Construction firms are looking to cut costs in the face of inflationary pressures and a prolonged fall in demand.
The eurozone Construction PMI Total Activity Index came in at 43.4 in November, up slightly from October’s ten-month low of 42.7, according to data from Hamburg Commercial Bank (HCOB) and the index provider S&P Global.
The Total Activity Index, which is based on questionnaires sent to around 650 construction firms in Germany, France, Italy and Ireland, tracks the volume of construction activity each month to determine the health of the sector.
A reading below 50 suggests economic contraction, whereas a number above this signals growth.
Although November’s rate of decline was slower than in October, the new figures still show a sharp drop in construction activity.
This was predominantly driven by sluggish demand in the housing sector, and commercial and civil engineering firms also saw a decrease in activity.
Contractions were particularly centralised in France and Germany, with the latter recording the sharpest output drop seen in over three-and-a-half years.
Only Italian construction firms managed to register a rise in activity, with this figure climbing at its fastest rate since May 2022.
“The construction sectors in eurozone countries navigate the storm of high-interest rates with varying degrees of resilience,” said Dr. Cyrus de la Rubia, chief economist at Hamburg Commercial Bank.
Speaking of Italy’s relative success, she commented: “Politics are likely at play, with the EU Commission’s nod to the use of the EU Next Generation Fund for major infrastructure projects in Italy potentially influencing the positive trend”.
The Next Generation Fund is a €750 billion package designed to help EU member states recover from the effects of the COVID-19 pandemic.
Saving is tricky when inflation bites
In response to dampened demand, eurozone construction firms were generally looking to cut costs last month.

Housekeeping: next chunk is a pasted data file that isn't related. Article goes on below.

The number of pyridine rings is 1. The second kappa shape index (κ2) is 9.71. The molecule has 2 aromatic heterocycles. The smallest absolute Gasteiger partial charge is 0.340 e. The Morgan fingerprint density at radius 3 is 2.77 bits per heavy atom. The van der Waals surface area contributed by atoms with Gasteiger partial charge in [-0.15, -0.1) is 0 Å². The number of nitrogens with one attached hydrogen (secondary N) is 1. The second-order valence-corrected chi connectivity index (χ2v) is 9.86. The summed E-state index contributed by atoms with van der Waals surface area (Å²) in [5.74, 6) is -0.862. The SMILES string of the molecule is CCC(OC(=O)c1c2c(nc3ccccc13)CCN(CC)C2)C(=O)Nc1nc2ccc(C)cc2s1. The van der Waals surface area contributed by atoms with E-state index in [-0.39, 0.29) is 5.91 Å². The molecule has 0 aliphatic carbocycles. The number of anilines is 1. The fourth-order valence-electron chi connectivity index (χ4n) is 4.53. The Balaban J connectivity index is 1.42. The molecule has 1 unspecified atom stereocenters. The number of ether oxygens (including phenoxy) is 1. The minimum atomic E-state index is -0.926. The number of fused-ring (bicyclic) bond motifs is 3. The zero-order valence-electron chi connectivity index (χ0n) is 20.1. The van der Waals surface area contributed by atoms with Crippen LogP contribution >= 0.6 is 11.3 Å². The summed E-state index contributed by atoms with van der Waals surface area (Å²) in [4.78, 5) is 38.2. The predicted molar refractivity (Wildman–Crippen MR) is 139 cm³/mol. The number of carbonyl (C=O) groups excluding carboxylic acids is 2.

Input buying was down for the 18th consecutive month, and firms were also more reluctant to hire subcontractors.
Yet despite efforts to rein in superfluous spending, inflationary pressures meant that last month’s input costs rose at their fastest pace since April.
We must however note that this trend across the eurozone wasn’t always visible at a national level.
Last month, France and Italy recorded increases in cost burdens. However, the rate of increase was slower than that seen in October and German construction firms saw a modest fall in input costs.
Falling demand unsurprisingly translated into a decline in employment in the construction sector.
Eurozone employment levels dropped at the fastest pace seen since May 2020, although job losses are still relatively modest.
When asked about their predictions for the coming year, eurozone construction firms remained pessimistic, with confidence slipping to its lowest level in a year.
Forecasts from France and Germany were the most downbeat, although Italian firms showed some optimism.
And how did the neighbours fare?
HCOB and S&P also released data on the UK’s construction industry on Wednesday.
Business activity fell for the third consecutive month, led by a fall in demand for residential housing projects, although commercial building showed some resilience.
The Construction Purchasing Managers’ Index was down from 45.6 in October to 45.5 points in November.
Employment levels also decreased for the first time in ten months, and input costs fell at the fastest rate seen since July 2009.
“A slump in house building has cast a long shadow over the UK construction sector,” said Tim Moore, economics director at S&P Global Market Intelligence.
“Elevated mortgage costs and unfavourable market conditions were widely cited as leading to cutbacks on house building projects. Rising interest rates and the uncertain UK economic outlook also hit commercial construction in November,” he explained.